The film takes you into a 3-D virtual world. The film presents this world as the planet, Pandora, inhabited by the Na'vi, a humanoid race with their own language and culture. Humans enter this world in two ways: 1. under the guise of science as Avatars and 2. under no guise at all but with guns blazing. There is a precious stone on this planet that can give earthlings all the energy they need to keep our machines (spaceships) going. Here think "Lord of the Rings" and the ring of power. The "scientist" cum "avatars" have surpassed the enlightenment era - science also considers that there may be mysteries on the planet that surpass scientific measurement (just maybe). They are not sure enough to stop taking samples of everything. The planet's people, rightly refer to themselves as the people or Na'vi,  just as America's first inhabitants called themselves. The Na'vi are living in a semi-paradise. (I thought of the film "Dances with Wolves.") Semi because there are a lot of dangerous animals. At least the humans find them dangerous.  Other than that it is beautiful and all connected through the webs of intricate threads held together by "Mother Pandora."

This film is a parable of us. Yes, you could get caught up in the virtual beauty, the dream world, the escape until the humans pursue. The humans must have original sin to be so downright disturbing. Hm, maybe the Na'vi also sin? There are hints of jealously and anger - even a rebellious daughter. It is hard for us to create worlds that don't hold up a mirror to us. After discussing the film with another sister I realized that what stood out for me was that it calls for integration of the two sides of our egos - which side is represented by the Na'vi and which by the greedy war-mongering humans? To be honest I am not sure.

We are moving into a post-modern era. This film reflects our dichotomous approach to this "new world." We are really at war seeking the precious stone (oil, money, goods). There are cultures we condemn without getting to know them (as Jake Sully eventually does in the movie). We believe that when we take care of mother Earth - mother Earth (you think of Gaia as the film progresses - more of a goddess earth) will take care of us. We dream of Eden - paradise - Pandora. We want to get back in - and when we do we won't be like the humans who devastate Pandora. We will understand that all is to be cared for, shared with others, taking only what we need (not want) and all will be provided for us.

Will our "original sin" reenter Eden with us? The tree of life was planted outside of the garden so we could reach its fruits this time. This tree is the cross of Christ. We can live in paradise - we are able to care for our planet and its inhabitants. Why don't we?  Because first we must realize that we are the humans and we are the Na'vi - we are the war-mongers and we are the innocents. As Christians we pray with St Paul "Who will save me from doing what I don't want?" and with Paul we believe "It is no longer I who live, Christ lives in me."

Avatar is about our great desires for connection with each other, with our home-planet - with our primal and original beauty. Avatar is also about our inability to realize this holiness on our own. The good news is when we accept reality, stepping back from the virtual, then we find that the goodness, truth and beauty we seek is what has left us with great desire. We know that it exists, we know it is gift. As humans we are able to seek freedom. As Christians we are able to live in Jesus who said "I am the way" to paradise, "I am the truth" that you know is real, "I am the life" that bears the fruit from the tree of life that is within your reach. Jake Sully becomes the hero in the movie - the one who moves toward saving the Na'vi and becomes one of them. Our God has become one of us but not as we ever imagined - in Kenosis -emptying. Jake switched sides. He didn't integrate his ego. The world was still black and while. Our Christian invitation is to know our God as unknowable and yet very near to us. It is our vocation (call) to admit our sin and to acknowledge our lovableness. It is, in summary, the call to respond to the greatest love by loving in return.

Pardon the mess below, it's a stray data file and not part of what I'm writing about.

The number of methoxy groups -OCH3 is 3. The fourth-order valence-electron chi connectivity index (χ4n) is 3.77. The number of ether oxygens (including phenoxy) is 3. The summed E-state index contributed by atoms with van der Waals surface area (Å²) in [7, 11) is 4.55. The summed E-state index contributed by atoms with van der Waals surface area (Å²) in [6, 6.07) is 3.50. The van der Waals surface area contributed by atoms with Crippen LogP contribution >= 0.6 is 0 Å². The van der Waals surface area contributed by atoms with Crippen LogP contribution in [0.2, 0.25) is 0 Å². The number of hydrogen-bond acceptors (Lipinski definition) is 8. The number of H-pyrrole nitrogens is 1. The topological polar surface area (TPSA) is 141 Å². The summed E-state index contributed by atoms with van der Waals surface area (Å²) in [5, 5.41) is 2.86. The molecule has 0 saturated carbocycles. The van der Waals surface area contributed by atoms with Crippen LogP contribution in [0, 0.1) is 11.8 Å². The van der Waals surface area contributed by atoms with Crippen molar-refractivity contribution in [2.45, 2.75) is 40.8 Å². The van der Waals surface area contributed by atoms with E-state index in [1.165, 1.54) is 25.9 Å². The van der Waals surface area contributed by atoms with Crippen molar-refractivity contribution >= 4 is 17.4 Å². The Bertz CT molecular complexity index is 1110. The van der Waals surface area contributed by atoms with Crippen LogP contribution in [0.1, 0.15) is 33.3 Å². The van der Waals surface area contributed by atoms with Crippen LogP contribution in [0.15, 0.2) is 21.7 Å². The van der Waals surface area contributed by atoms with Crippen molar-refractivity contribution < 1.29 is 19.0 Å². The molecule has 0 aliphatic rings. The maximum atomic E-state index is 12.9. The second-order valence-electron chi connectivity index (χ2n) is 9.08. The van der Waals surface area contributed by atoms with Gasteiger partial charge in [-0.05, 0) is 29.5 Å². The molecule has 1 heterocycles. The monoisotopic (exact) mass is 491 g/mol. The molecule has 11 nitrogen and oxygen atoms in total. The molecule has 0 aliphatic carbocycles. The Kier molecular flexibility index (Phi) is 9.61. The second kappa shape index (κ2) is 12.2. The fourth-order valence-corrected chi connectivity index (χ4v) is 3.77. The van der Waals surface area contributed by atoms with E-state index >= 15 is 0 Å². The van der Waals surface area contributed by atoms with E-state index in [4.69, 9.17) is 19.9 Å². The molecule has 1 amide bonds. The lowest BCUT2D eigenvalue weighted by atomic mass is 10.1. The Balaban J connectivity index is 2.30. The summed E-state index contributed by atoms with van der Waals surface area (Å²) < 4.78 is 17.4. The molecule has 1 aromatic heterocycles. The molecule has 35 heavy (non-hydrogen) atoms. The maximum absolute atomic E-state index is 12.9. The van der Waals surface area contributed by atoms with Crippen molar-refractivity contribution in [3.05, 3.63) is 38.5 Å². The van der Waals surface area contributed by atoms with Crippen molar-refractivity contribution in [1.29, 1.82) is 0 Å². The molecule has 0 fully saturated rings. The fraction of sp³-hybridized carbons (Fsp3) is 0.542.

Thursday, January 7, 2010

Pauline magazine first edition in 2010

This is the evangelization issue. If you are not receiving the magazine and would like to subscribe please send your address to

Issue 10 (English edition founded in 2000)

- Hope Does Not Disappoint (the Spirit and laity in evangelization).
- Just How Good is the Good News? (Sr Mary Lea)
- Mistica: Evangelization and the Media (Lectio on the Internet).
- Msgr. Antonini (a new Pauline for Beatification?)
- Fishing in the Deep (Sr Rose Pacatte on the New Evangelization and Media)

Wednesday, January 6, 2010

A Pathless Path or Do you return from a retreat?

I am back from my desert retreat. Do you really return from a retreat or does the retreat return you to yourself? The retreat I attended was called a Contemplative Intensive Retreat. It is rightly named "The Pathless Path." St. Paul went to the desert of Tarsus once he encountered Jesus as the Path or Way. John of the Cross would be hanging out at this place. Teresa of Avila would visit often as would all Christians on the mystical path. Mystic simply means "With eyes open." We are all called to contemplation. Fr. Alberione invited us to this prayer which is the "path" to Paul's "knowing Christ." "It is no longer I who live, Christ lives in me" (Gal. 2:20).
The schedule included rising at 6 A.M. and entering in contemplation fro 25 minutes with a 5 minute meditative walk in between three (25 min) contemplative moments. Morning prayer was followed by breakfast. At 9:30 A.M. returning to contemplation with the eighteen others on retreat - in silence, sitting/kneeling. Meditation by Fr. Pat at 10 A.M. with wonderful reflections to deepen contemplation. Interviews with Fr. Pat (Redemptorist) after this - at least once a day (option except for the first and last day of the 5 full day retreat). Contemplation continued throughout the day. At 4 P.M. we walked on our own on desert paths. At 5 P.M. we celebrated Liturgy. After supper (everyone had some work to carry out in silence - ora et labora) we would return to contemplation until 8:30 P.M. retiring at 9 P.M. What is contemplation? It is being in the presence of God. It is similar to Centering Prayer. Contemplative prayer: Fr. Pat said it so well ... keeping your "hands off of your soul." Letting God be God.
Sr Margaret